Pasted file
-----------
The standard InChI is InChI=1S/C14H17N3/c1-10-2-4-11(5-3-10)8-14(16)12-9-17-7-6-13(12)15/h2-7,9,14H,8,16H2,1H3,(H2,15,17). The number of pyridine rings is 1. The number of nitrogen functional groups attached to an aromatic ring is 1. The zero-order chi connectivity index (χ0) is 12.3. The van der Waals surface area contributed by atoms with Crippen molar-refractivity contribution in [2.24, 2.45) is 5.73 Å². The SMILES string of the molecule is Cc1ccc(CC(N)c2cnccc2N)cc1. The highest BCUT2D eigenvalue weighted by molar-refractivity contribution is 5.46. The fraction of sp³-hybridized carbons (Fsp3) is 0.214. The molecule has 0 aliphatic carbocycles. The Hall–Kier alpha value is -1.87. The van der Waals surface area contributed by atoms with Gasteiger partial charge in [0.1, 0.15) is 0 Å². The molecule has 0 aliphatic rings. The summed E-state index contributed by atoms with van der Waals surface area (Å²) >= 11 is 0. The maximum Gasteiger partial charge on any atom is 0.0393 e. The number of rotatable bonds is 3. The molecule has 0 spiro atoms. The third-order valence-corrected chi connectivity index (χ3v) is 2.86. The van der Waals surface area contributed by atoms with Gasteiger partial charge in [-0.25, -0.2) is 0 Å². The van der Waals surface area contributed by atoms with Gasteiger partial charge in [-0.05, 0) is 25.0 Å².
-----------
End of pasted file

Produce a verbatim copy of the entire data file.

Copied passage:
The standard InChI is InChI=1S/C14H17N3/c1-10-2-4-11(5-3-10)8-14(16)12-9-17-7-6-13(12)15/h2-7,9,14H,8,16H2,1H3,(H2,15,17). The number of pyridine rings is 1. The number of nitrogen functional groups attached to an aromatic ring is 1. The zero-order chi connectivity index (χ0) is 12.3. The van der Waals surface area contributed by atoms with Crippen molar-refractivity contribution in [2.24, 2.45) is 5.73 Å². The SMILES string of the molecule is Cc1ccc(CC(N)c2cnccc2N)cc1. The highest BCUT2D eigenvalue weighted by molar-refractivity contribution is 5.46. The fraction of sp³-hybridized carbons (Fsp3) is 0.214. The molecule has 0 aliphatic carbocycles. The Hall–Kier alpha value is -1.87. The van der Waals surface area contributed by atoms with Gasteiger partial charge in [0.1, 0.15) is 0 Å². The molecule has 0 aliphatic rings. The summed E-state index contributed by atoms with van der Waals surface area (Å²) >= 11 is 0. The maximum Gasteiger partial charge on any atom is 0.0393 e. The number of rotatable bonds is 3. The molecule has 0 spiro atoms. The third-order valence-corrected chi connectivity index (χ3v) is 2.86. The van der Waals surface area contributed by atoms with Gasteiger partial charge in [-0.25, -0.2) is 0 Å². The van der Waals surface area contributed by atoms with Gasteiger partial charge in [-0.05, 0) is 25.0 Å².